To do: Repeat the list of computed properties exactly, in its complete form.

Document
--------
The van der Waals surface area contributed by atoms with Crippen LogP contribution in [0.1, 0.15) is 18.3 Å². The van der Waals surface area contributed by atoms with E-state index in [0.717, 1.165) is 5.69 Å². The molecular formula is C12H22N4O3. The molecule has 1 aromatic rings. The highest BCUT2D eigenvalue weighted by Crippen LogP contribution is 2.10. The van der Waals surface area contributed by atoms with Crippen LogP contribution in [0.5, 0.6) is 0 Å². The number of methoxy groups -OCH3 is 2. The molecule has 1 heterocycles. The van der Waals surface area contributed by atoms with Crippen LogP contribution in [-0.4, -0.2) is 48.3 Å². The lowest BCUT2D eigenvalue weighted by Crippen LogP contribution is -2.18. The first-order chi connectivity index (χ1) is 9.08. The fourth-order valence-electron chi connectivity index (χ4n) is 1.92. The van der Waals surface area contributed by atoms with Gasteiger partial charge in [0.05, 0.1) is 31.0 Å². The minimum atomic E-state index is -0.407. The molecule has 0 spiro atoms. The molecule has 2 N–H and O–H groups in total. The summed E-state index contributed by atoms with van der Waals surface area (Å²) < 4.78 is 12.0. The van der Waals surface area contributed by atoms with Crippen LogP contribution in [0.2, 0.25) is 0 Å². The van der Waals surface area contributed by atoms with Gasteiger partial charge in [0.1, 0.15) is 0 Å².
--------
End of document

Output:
The van der Waals surface area contributed by atoms with Crippen LogP contribution in [0.1, 0.15) is 18.3 Å². The van der Waals surface area contributed by atoms with E-state index in [0.717, 1.165) is 5.69 Å². The molecular formula is C12H22N4O3. The molecule has 1 aromatic rings. The highest BCUT2D eigenvalue weighted by Crippen LogP contribution is 2.10. The van der Waals surface area contributed by atoms with Crippen LogP contribution in [0.5, 0.6) is 0 Å². The number of methoxy groups -OCH3 is 2. The molecule has 1 heterocycles. The van der Waals surface area contributed by atoms with Crippen LogP contribution in [-0.4, -0.2) is 48.3 Å². The lowest BCUT2D eigenvalue weighted by Crippen LogP contribution is -2.18. The first-order chi connectivity index (χ1) is 9.08. The fourth-order valence-electron chi connectivity index (χ4n) is 1.92. The van der Waals surface area contributed by atoms with Gasteiger partial charge in [0.05, 0.1) is 31.0 Å². The minimum atomic E-state index is -0.407. The molecule has 0 spiro atoms. The molecule has 2 N–H and O–H groups in total. The summed E-state index contributed by atoms with van der Waals surface area (Å²) < 4.78 is 12.0. The van der Waals surface area contributed by atoms with Crippen LogP contribution in [0.2, 0.25) is 0 Å². The van der Waals surface area contributed by atoms with Gasteiger partial charge in [0.1, 0.15) is 0 Å².